•Chapter 11, “Security Monitoring”: This chapter covers the various systems that are currently available to monitor the security of IPv6 networks. Monitoring a network and the computers on the network is a critical aspect of any security practice. IPv6 networks are the same in this regard and must be managed appropriately. The topics of forensics, intrusion detection and prevention, security information management, and configuration management are covered.
•Chapter 12, “IPv6 Security Conclusions”: This chapter summarizes the common themes discussed throughout the book. Commonalities between IPv4 security and IPv6 security are discussed. This chapter contains discussions about creating IPv6-specific security policies. This chapter also reviews what the future holds for IPv6 security. A consolidated list of IPv6 security recommendations is provided.
© Copyright Pearson Education. All rights reserved.
Most Helpful Customer Reviews
This reference explains how to secure an IPV6 network across the major boundaries and potential targets for breaches: LAN, WAN, firewall-perimeter, VPN, and locking down the router. Many of these guidelines are also relevant to an IPV4 infrastructure and this book is a resource for both network and information security specialists who construct and maintain production environments. IPV6 Security encompasses two sets of concepts: the Self Defending Network's Collaboration, Integration, and Adaptability and InfoSec's Confidentiality, Integrity and Availability. Some noteworthy citations for ensuring security include configuring a WAN BGP session with a Message Digest 5 (MD5) algorithm password and using Secure Neighbor Discovery (SEND) for safeguarding IPV6 layer two addresses. As IPV6 uses named access control lists instead of numbered ACLs, the book explores both access control entries (ACE) and the IPV6 IOS commands in detail. Security is also examined for the IPV6 routing protocols, which include EIGRPv6, RIPng, and OSPFv3. Endpoint and server safeguards are also discussed since BSD, Vista and Server 2008 have IPV6 support incorporated in the operating systems. Since adopting a protection policy is one segment of a secure network, utilities such as Multi-Router Traffic Grapher (MRTG) and CiscoWorks LAN Management Solution are examined for capturing data traffic statistics. Setting a baseline and measuring performance are necessary steps for detecting when a security violation has occurred. IPV6 Security is a must-read resource for those actively engaged in both IPV6 and security implementation. As IPV6 is in its beginning stages and is incorporated into dual-stack architectures with IPV4, there is much to learn. Since information security should always be a consideration, this book offers many examples to consider for protecting the integrity of both the network and data. From a scale of 1-5, this book receives a 5 ranking and I look forward to reading the next book from the authors.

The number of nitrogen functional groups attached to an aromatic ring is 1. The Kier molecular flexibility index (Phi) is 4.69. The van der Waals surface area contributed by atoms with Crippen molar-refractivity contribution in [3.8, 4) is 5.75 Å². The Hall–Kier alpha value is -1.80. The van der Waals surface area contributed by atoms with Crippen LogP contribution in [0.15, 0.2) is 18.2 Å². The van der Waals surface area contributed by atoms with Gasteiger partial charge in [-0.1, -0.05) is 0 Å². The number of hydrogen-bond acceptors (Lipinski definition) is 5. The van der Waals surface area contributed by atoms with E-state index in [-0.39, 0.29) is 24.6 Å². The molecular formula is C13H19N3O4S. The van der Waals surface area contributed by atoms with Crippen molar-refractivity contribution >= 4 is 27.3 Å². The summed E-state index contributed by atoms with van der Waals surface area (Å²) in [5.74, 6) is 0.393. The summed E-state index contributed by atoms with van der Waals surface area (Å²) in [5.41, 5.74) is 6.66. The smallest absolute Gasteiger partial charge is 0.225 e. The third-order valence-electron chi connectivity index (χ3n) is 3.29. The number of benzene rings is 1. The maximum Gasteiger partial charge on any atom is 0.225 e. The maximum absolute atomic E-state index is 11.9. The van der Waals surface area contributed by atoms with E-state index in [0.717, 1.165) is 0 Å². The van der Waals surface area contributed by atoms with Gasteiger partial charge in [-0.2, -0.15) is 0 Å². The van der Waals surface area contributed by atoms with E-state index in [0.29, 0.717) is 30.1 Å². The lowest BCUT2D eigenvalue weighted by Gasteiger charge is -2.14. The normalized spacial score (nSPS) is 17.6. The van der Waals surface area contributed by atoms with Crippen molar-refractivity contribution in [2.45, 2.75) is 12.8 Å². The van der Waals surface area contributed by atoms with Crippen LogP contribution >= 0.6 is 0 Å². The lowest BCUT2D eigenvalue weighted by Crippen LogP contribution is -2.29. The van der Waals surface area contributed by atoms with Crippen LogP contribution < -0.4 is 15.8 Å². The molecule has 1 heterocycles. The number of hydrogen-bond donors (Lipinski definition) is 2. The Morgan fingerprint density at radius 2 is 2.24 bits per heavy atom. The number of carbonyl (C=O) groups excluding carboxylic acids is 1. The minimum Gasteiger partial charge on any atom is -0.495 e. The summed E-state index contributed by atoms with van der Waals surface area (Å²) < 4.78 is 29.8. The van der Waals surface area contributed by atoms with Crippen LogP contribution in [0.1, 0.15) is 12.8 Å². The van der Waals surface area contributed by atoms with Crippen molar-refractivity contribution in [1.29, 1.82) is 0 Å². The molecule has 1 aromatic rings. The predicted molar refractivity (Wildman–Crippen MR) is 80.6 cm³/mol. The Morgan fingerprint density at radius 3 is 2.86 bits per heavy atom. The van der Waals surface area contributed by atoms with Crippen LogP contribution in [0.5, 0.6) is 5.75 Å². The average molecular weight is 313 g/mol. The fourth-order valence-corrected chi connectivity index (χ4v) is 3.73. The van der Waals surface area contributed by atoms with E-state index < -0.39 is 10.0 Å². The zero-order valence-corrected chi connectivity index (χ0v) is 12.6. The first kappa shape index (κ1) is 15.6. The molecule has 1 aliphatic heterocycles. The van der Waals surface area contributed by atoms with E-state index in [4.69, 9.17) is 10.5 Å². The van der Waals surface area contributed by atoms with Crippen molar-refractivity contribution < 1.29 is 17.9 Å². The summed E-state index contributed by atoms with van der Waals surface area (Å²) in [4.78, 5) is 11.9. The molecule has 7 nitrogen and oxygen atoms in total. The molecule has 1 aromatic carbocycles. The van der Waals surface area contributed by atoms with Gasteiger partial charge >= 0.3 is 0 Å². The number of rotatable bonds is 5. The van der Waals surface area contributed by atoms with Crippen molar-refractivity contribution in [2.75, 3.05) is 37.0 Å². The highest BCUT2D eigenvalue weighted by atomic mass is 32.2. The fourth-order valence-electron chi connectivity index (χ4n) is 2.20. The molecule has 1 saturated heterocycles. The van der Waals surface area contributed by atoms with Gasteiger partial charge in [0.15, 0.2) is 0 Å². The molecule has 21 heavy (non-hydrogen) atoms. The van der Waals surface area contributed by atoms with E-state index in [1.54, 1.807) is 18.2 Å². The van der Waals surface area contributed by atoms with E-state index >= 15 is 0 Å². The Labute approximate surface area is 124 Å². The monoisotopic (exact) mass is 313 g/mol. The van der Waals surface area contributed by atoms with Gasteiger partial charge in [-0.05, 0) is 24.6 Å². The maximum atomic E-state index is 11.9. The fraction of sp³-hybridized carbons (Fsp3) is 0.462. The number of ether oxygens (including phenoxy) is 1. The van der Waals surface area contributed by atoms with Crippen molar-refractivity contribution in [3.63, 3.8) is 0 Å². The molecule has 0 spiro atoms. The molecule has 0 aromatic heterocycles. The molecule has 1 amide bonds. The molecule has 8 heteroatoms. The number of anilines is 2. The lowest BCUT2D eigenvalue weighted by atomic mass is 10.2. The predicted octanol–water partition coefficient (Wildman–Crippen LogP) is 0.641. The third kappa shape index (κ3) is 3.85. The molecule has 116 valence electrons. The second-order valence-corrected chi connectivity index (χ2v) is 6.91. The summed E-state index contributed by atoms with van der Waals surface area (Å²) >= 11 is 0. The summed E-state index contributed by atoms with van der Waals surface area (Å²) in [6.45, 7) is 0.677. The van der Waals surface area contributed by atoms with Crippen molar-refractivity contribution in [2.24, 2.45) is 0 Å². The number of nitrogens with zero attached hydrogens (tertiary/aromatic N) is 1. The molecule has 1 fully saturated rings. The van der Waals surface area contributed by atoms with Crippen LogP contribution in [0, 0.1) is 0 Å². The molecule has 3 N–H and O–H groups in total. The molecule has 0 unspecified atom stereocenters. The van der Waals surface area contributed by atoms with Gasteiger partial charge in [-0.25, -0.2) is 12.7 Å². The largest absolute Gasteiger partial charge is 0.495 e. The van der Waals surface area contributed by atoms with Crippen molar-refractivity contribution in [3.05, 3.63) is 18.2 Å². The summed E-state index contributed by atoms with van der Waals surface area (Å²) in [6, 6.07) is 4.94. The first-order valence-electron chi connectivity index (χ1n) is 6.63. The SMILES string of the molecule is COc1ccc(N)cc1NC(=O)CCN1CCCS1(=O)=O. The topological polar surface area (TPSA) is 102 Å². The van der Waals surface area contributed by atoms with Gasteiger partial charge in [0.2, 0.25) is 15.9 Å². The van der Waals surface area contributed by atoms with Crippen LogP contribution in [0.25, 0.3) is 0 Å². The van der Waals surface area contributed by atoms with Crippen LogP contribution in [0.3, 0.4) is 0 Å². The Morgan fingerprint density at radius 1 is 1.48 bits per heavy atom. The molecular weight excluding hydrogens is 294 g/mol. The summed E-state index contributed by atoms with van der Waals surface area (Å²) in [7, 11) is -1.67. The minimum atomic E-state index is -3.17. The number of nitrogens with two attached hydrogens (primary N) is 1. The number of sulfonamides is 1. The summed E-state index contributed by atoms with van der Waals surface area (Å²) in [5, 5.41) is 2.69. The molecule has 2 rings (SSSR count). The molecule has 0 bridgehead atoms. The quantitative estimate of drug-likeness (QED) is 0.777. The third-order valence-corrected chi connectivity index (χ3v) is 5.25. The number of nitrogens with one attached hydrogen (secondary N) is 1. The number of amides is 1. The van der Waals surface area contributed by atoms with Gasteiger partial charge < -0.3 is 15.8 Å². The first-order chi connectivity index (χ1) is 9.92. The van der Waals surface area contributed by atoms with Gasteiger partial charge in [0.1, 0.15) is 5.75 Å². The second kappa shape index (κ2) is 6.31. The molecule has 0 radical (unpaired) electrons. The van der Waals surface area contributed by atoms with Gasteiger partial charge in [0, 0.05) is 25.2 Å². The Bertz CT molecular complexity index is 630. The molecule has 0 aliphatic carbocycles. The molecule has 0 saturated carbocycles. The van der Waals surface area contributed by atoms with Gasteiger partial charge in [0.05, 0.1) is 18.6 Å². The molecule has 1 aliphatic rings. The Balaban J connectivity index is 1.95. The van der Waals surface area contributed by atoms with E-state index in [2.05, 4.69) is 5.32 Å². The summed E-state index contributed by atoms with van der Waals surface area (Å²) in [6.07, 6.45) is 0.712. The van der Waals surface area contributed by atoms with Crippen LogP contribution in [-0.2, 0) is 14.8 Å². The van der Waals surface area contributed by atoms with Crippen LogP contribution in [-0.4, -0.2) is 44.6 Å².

In my quest to learn and transition to IPv6 from IPv4, I learned that you have to have a stable background in learning new materials. IPv6 has been around awhile but now just getting a little more used from many companies and myself. Along with the transition comes concerns with security as IPv4 didn't have much security. With this book [IPv6 Security] the authors took the technology and really explained some very detail and practical aspects of IPv6 with security enhancements. I realyy enjoyed reading this book. The authors did a good job in bringing the IPv6 protocol to the forefront by explaning different parts of the security features like mobile security, running dual stack protocols, IPv6 deployment solutions, address spoofing, and many other network problems. The authors used Cisco products to explain the security mechanisms. they also teach you how to use Cisco IOS® and ASA firewalls and ACLs to filter out IPv6 traffic. This book is one for the ages in describing, explaining, and implementing security in an IPv6 netowrk. Overall the book is great. I gave it a 5 start because of the deep explaining of the IPv6 protocol and security.